Based solely on the foregoing factors, it appears that the answer to the question of whether the insurance proceeds are estate property under §541 of the Code would be a slam dunk in favor of the committee and that the remediation creditors had no rights under the policy to claim its proceeds. However, unlike its prior two decisions dealing with the issue, the Fifth Circuit in Equinox had to address a somewhat compelling argument from the remediation creditors that contained some "equitable tug." Id. at 619. The remediation creditors argued that the services they provided that helped to stop the blow-out and clean up its after-effects represented the identical basis of Equinox's claim against National Union. Therefore, the remediation creditors proposed that it was unfair to group them with the rest of the unsecured creditors whose claims had nothing substantively to do with the insurance proceeds.

While the court acknowledged that the remediation creditors' argument had an "equitable tug," it nonetheless ruled against the remediation creditors because they were just like any other unfortunate creditor who has an unsecured claim that cannot be classified as a priority claim under state law or the Code. First, the remediation creditors may not be as special as they imply. For example, the court pointed out that other unsecured creditors, such as banks that made unsecured loans to the debtor who in turn used such loan proceeds to conduct the clean-up and suppliers that sold clean-up supplies to the debtor, would get less than the remediation creditors under their argument, even though their debts were incurred for the same cause. Second, the court noted that the remediation creditors could have protected themselves by insisting that Equinox get a "loss payee" endorsement in their favor from National Union before starting their work. Such an endorsement could have salvaged their right to the policy proceeds.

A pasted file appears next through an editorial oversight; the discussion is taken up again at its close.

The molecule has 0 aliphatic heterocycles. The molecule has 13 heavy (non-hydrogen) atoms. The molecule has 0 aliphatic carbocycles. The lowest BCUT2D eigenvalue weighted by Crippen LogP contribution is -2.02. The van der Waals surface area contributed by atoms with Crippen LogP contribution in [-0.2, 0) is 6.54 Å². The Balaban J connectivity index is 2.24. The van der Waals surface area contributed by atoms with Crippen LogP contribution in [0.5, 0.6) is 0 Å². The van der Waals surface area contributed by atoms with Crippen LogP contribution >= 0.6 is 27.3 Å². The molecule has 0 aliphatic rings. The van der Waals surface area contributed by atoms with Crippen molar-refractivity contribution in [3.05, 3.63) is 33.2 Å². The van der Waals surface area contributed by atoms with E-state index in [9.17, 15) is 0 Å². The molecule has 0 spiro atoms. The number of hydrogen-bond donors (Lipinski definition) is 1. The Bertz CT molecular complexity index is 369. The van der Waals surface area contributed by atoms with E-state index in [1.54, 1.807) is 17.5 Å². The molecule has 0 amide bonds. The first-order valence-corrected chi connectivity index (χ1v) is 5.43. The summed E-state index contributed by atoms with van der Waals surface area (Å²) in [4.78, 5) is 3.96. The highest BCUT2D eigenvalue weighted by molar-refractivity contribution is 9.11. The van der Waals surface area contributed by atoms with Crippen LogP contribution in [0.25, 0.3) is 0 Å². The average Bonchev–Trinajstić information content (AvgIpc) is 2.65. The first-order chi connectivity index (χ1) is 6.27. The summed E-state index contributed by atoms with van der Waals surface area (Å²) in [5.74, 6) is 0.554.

Equinox makes it clear that a creditor cannot utilize a bankruptcy version of the Kevin Bacon Degrees of Separation Game to argue that the nature of its claim is close enough in relation to the proceeds in dispute amongst the creditors of the bankruptcy estate by virtue of the nature of the claim against the insurance policy that resulted in the proceeds being paid. While such an argument appears equitable on the surface, the legal reality is that creditors must rely on the specific language of the insurance policy related to the environmental disaster that identifies the beneficiary of the policy's proceeds for the purpose of determining what share of such proceeds the creditor should receive.

However, Equinox also makes it clear that a creditor who helps finance the business entity responsible for the clean-up of an environmental accident like an oil spill can protect itself from being stuck with the rest of the general unsecured creditors in the event the business entity that caused the accident subsequently files for bankruptcy. Specifically, the Fifth Circuit suggests that such a creditor should have the potential debtor-entity incorporate a loss-payable clause into the insurance policy that would designate them as the beneficiary of the insurance policy proceeds to the extent of the clean-up costs that the creditor was already financing de facto. Such an arrangement would change the way courts like the Fifth Circuit would perform their §541 analysis, as they would likely hold that loss payee proceeds would not be property of the bankruptcy estate because the creditor, rather than the debtor, is the loss-payee beneficiary of the policy proceeds.


1 Board-certified in business bankruptcy by the American Board of Certification. Return to article

Journal Date: 
Saturday, February 1, 2003